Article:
Of course, this wasn’t your average Sunday night family supper. It was a private screening of Madonna’s feature directorial debut, W.E., hosted by the Cinema Society and Piaget. If all those tourists flocking down Fifth Avenue had gotten wind of the Madge’s impending arrival, mayhem would have ensued. The red carpet alone provided a source of ongoing amusement during the wait for her arrival.
“Do they think we’re the same size as a piece of paper?” asked a fellow journalist as he glanced at his publication’s marker on the floor. “We all work in fashion,” replied a woman, “so if we’re not, we’re in the wrong industry.”
From left: Chloe Sevigny; Valentino
A good-natured Glenda Bailey was mistaken for one of the film’s actors by a less-informed reporter (“Am I in the movie?” she laughed rhetorically as she walked toward the theater), while Donna Karan fielded questions from both reporters and the person on the other end of her cell phone simultaneously.
The nature of switching creative fields à la Madonna was a topic Chloe Sevigny had some familiarity with, considering her successful transition from actor to actor-designer. “Does it make sense for your soul?” she mused, adding that her initial concerns were “finding the confidence to believe in the merchandise I was putting out there in the world. Also, trousers are really difficult.”
From left: Andrea Riseborough; Adrien Brody
Madonna didn’t have to grapple with pants patterns, but she certainly loaded her plate high with W.E., acting as director, producer, and co-writer. The movie juxtaposes modern-day Wally (Abbie Cornish), a former Sotheby’s employee currently stuck in an abusive marriage, and Wallis Simpson (Andrea Riseborough), the great love of the Duke of Windsor (James D’Arcy), who abdicated his claim to the throne of England to be with her. Set around the 1998 Sotheby’s sale of the couple’s possessions, the film flip-flops between the two women’s lives, exploring the nature of romance, heartache, and, in Simpson’s case, the cult of celebrity.
The latter is something Riseborough can still claim some distance from, though Simpson’s public persona, specifically her personal style, began to influence her own while filming. “I think when you’re playing a character, you and them, they sort of meld together. It’s inescapable. It absolutely affects your aesthetic,” said the young British actor, who chose a ladylike organza Oscar de la Renta dress for the occasion. “At the time it made me very stark, chic, almost androgynous or matronly… but I feel like one must move on. Otherwise, there’s no closure.”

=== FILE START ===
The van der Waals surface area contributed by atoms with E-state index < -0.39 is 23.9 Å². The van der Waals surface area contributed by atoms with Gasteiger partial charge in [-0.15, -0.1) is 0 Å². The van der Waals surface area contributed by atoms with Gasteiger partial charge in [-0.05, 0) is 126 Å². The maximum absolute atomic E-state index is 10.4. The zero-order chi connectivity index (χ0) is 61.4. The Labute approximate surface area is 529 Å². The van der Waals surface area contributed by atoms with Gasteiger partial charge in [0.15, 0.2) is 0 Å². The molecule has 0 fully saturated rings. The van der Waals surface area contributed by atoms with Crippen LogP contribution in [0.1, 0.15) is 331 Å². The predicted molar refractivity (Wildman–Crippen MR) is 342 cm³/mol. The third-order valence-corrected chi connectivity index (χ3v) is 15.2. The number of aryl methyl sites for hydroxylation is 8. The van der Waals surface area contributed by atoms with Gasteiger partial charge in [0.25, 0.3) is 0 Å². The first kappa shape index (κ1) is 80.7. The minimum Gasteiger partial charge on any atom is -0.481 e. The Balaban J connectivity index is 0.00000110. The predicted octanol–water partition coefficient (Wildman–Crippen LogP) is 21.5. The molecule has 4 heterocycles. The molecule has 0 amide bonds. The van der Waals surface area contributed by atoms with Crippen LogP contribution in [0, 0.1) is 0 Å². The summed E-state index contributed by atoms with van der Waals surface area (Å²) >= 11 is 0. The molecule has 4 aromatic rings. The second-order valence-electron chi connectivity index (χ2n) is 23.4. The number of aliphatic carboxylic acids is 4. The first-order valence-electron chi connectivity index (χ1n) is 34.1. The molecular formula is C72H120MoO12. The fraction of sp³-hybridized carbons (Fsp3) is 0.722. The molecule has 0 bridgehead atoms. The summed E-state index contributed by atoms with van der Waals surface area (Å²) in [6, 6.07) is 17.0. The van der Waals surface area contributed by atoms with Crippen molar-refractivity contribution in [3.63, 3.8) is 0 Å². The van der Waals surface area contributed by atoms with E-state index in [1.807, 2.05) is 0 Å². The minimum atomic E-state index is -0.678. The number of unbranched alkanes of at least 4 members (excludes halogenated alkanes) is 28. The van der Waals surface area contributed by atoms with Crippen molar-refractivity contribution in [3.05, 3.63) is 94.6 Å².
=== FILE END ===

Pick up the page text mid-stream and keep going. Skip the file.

From left: Parker Posey; Klaus Biesenbach and Steven Klein
The evening provided a bit of closure for Riseborough’s director, too. After revealing to journalists that she’d long been captivated by the Duke and Duchess of Windsor’s epic and unlikely affair, Madonna gave a rather charmingly self-deprecating introductory speech to the crowd gathered in the downstairs theater. “Tonight’s about letting go,” she said, explaining that unlike screenings at earlier festivals, she would be unable to make any changes to the version being shown. “I have a big knot in my stomach. And no one has offered me a glass of champagne like they did in Venice and Toronto. So I’m sober. And I really hope I like the film.”
It was nearly impossible to watch the scenes of Riseborough being hounded by the press without thinking of Madonna’s own experience as a worshiped—and scrutinized—celebrity. One wonders what negative views she feels the public has of her. “I don’t think I should answer that question,” she said crisply, giving me a somewhat ominous look before smiling. “I think there’s many misconceptions—too many for me to note.”
At the after-party that followed at Crown (conveniently located a few blocks from Madonna’s townhouse), as Tom Sachs shared mini burgers with his date and Anne V gobbled down fries (thank god that Victoria’s Secret show is over!), her Madgesty ensconced herself in a back booth, surrounded by security. No one puts Baby in a corner, except when it’s the safest place for her to be.
Photos: Patrick McMullan